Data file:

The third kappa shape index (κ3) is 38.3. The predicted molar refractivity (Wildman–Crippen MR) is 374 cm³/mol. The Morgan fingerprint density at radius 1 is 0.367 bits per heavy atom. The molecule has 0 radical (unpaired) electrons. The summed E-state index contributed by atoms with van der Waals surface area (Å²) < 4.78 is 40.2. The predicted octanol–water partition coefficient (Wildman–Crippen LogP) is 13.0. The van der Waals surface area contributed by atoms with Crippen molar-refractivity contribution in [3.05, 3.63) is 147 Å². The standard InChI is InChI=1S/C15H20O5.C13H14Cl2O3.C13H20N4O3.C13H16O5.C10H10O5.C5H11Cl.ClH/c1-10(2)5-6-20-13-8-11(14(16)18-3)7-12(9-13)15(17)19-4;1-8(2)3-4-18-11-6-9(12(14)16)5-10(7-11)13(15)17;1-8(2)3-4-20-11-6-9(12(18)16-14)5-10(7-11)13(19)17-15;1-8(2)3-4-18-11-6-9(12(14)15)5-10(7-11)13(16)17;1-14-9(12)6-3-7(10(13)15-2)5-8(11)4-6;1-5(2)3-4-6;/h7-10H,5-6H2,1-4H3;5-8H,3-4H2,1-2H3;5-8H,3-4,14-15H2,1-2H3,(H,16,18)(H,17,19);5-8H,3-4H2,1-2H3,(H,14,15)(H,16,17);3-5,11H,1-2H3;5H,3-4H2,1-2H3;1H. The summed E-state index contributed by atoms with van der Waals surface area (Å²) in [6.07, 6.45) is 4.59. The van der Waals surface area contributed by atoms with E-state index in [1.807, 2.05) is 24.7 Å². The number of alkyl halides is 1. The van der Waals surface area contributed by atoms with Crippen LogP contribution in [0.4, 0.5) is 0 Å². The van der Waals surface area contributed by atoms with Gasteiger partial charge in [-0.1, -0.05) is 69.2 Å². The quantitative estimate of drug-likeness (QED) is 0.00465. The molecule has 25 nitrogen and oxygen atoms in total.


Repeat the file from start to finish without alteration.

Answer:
The third kappa shape index (κ3) is 38.3. The predicted molar refractivity (Wildman–Crippen MR) is 374 cm³/mol. The Morgan fingerprint density at radius 1 is 0.367 bits per heavy atom. The molecule has 0 radical (unpaired) electrons. The summed E-state index contributed by atoms with van der Waals surface area (Å²) < 4.78 is 40.2. The predicted octanol–water partition coefficient (Wildman–Crippen LogP) is 13.0. The van der Waals surface area contributed by atoms with Crippen molar-refractivity contribution in [3.05, 3.63) is 147 Å². The standard InChI is InChI=1S/C15H20O5.C13H14Cl2O3.C13H20N4O3.C13H16O5.C10H10O5.C5H11Cl.ClH/c1-10(2)5-6-20-13-8-11(14(16)18-3)7-12(9-13)15(17)19-4;1-8(2)3-4-18-11-6-9(12(14)16)5-10(7-11)13(15)17;1-8(2)3-4-20-11-6-9(12(18)16-14)5-10(7-11)13(19)17-15;1-8(2)3-4-18-11-6-9(12(14)15)5-10(7-11)13(16)17;1-14-9(12)6-3-7(10(13)15-2)5-8(11)4-6;1-5(2)3-4-6;/h7-10H,5-6H2,1-4H3;5-8H,3-4H2,1-2H3;5-8H,3-4,14-15H2,1-2H3,(H,16,18)(H,17,19);5-8H,3-4H2,1-2H3,(H,14,15)(H,16,17);3-5,11H,1-2H3;5H,3-4H2,1-2H3;1H. The summed E-state index contributed by atoms with van der Waals surface area (Å²) in [6.07, 6.45) is 4.59. The van der Waals surface area contributed by atoms with E-state index in [1.807, 2.05) is 24.7 Å². The number of alkyl halides is 1. The van der Waals surface area contributed by atoms with Crippen LogP contribution in [0.4, 0.5) is 0 Å². The van der Waals surface area contributed by atoms with Gasteiger partial charge in [-0.1, -0.05) is 69.2 Å². The quantitative estimate of drug-likeness (QED) is 0.00465. The molecule has 25 nitrogen and oxygen atoms in total.